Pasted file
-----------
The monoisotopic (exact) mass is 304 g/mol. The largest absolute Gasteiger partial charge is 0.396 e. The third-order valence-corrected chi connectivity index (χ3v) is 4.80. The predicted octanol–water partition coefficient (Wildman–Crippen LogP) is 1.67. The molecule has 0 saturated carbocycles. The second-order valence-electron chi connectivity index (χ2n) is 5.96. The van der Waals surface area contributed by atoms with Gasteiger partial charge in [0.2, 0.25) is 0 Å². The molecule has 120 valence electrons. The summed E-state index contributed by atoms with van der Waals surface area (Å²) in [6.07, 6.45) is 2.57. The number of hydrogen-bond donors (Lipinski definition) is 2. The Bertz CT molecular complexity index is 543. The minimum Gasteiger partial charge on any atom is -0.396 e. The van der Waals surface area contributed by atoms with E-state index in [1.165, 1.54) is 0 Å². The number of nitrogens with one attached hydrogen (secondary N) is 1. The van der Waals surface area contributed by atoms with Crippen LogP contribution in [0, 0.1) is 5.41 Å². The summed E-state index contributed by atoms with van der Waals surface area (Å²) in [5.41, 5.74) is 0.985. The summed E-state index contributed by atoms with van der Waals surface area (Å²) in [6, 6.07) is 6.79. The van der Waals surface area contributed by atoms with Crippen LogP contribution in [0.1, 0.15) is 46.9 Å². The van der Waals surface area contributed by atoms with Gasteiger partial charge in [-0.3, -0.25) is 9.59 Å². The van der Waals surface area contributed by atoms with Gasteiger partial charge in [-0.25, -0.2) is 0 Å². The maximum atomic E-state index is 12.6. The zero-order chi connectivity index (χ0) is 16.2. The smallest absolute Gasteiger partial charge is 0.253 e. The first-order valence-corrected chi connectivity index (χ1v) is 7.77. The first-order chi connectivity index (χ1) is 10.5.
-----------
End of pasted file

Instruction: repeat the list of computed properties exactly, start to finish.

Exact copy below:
The monoisotopic (exact) mass is 304 g/mol. The largest absolute Gasteiger partial charge is 0.396 e. The third-order valence-corrected chi connectivity index (χ3v) is 4.80. The predicted octanol–water partition coefficient (Wildman–Crippen LogP) is 1.67. The molecule has 0 saturated carbocycles. The second-order valence-electron chi connectivity index (χ2n) is 5.96. The van der Waals surface area contributed by atoms with Gasteiger partial charge in [0.2, 0.25) is 0 Å². The molecule has 120 valence electrons. The summed E-state index contributed by atoms with van der Waals surface area (Å²) in [6.07, 6.45) is 2.57. The number of hydrogen-bond donors (Lipinski definition) is 2. The Bertz CT molecular complexity index is 543. The minimum Gasteiger partial charge on any atom is -0.396 e. The van der Waals surface area contributed by atoms with E-state index in [1.165, 1.54) is 0 Å². The number of nitrogens with one attached hydrogen (secondary N) is 1. The van der Waals surface area contributed by atoms with Crippen LogP contribution in [0, 0.1) is 5.41 Å². The summed E-state index contributed by atoms with van der Waals surface area (Å²) in [5.41, 5.74) is 0.985. The summed E-state index contributed by atoms with van der Waals surface area (Å²) in [6, 6.07) is 6.79. The van der Waals surface area contributed by atoms with Crippen LogP contribution in [0.1, 0.15) is 46.9 Å². The van der Waals surface area contributed by atoms with Gasteiger partial charge in [-0.3, -0.25) is 9.59 Å². The van der Waals surface area contributed by atoms with Gasteiger partial charge in [-0.25, -0.2) is 0 Å². The maximum atomic E-state index is 12.6. The zero-order chi connectivity index (χ0) is 16.2. The smallest absolute Gasteiger partial charge is 0.253 e. The first-order valence-corrected chi connectivity index (χ1v) is 7.77. The first-order chi connectivity index (χ1) is 10.5.